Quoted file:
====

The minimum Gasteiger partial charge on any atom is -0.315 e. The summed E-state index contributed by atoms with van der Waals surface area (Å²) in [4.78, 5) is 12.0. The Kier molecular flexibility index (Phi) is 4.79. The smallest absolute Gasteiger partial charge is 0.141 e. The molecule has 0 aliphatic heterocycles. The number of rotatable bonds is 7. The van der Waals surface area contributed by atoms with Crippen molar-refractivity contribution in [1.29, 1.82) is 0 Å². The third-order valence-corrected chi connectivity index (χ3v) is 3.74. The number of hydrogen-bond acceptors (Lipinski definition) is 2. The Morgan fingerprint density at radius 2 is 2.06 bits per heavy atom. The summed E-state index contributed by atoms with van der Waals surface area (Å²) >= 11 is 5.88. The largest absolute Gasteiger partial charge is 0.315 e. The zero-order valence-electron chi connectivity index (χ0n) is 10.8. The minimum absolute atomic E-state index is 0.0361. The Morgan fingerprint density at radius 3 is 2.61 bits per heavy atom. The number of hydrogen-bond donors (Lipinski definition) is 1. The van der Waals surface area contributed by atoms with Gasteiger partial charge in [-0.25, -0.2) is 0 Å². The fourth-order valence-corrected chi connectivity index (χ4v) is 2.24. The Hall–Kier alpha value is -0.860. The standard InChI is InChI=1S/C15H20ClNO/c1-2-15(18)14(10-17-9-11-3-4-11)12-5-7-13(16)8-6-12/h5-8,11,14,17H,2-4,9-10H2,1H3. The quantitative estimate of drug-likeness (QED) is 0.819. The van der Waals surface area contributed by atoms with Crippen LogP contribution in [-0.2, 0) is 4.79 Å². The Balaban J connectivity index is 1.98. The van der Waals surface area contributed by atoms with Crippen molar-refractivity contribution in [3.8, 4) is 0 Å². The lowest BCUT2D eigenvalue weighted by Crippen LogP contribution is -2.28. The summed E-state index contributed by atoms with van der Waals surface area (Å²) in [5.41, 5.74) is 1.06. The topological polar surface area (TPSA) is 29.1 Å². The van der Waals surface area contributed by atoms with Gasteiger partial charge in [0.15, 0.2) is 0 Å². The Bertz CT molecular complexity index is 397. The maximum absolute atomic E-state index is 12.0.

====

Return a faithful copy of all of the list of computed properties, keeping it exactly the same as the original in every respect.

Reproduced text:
The minimum Gasteiger partial charge on any atom is -0.315 e. The summed E-state index contributed by atoms with van der Waals surface area (Å²) in [4.78, 5) is 12.0. The Kier molecular flexibility index (Phi) is 4.79. The smallest absolute Gasteiger partial charge is 0.141 e. The molecule has 0 aliphatic heterocycles. The number of rotatable bonds is 7. The van der Waals surface area contributed by atoms with Crippen molar-refractivity contribution in [1.29, 1.82) is 0 Å². The third-order valence-corrected chi connectivity index (χ3v) is 3.74. The number of hydrogen-bond acceptors (Lipinski definition) is 2. The Morgan fingerprint density at radius 2 is 2.06 bits per heavy atom. The summed E-state index contributed by atoms with van der Waals surface area (Å²) >= 11 is 5.88. The largest absolute Gasteiger partial charge is 0.315 e. The zero-order valence-electron chi connectivity index (χ0n) is 10.8. The minimum absolute atomic E-state index is 0.0361. The Morgan fingerprint density at radius 3 is 2.61 bits per heavy atom. The number of hydrogen-bond donors (Lipinski definition) is 1. The van der Waals surface area contributed by atoms with Gasteiger partial charge in [-0.25, -0.2) is 0 Å². The fourth-order valence-corrected chi connectivity index (χ4v) is 2.24. The Hall–Kier alpha value is -0.860. The standard InChI is InChI=1S/C15H20ClNO/c1-2-15(18)14(10-17-9-11-3-4-11)12-5-7-13(16)8-6-12/h5-8,11,14,17H,2-4,9-10H2,1H3. The quantitative estimate of drug-likeness (QED) is 0.819. The van der Waals surface area contributed by atoms with Crippen LogP contribution in [-0.2, 0) is 4.79 Å². The Balaban J connectivity index is 1.98. The van der Waals surface area contributed by atoms with Crippen molar-refractivity contribution in [3.8, 4) is 0 Å². The lowest BCUT2D eigenvalue weighted by Crippen LogP contribution is -2.28. The summed E-state index contributed by atoms with van der Waals surface area (Å²) in [5.41, 5.74) is 1.06. The topological polar surface area (TPSA) is 29.1 Å². The van der Waals surface area contributed by atoms with Gasteiger partial charge in [0.15, 0.2) is 0 Å². The Bertz CT molecular complexity index is 397. The maximum absolute atomic E-state index is 12.0.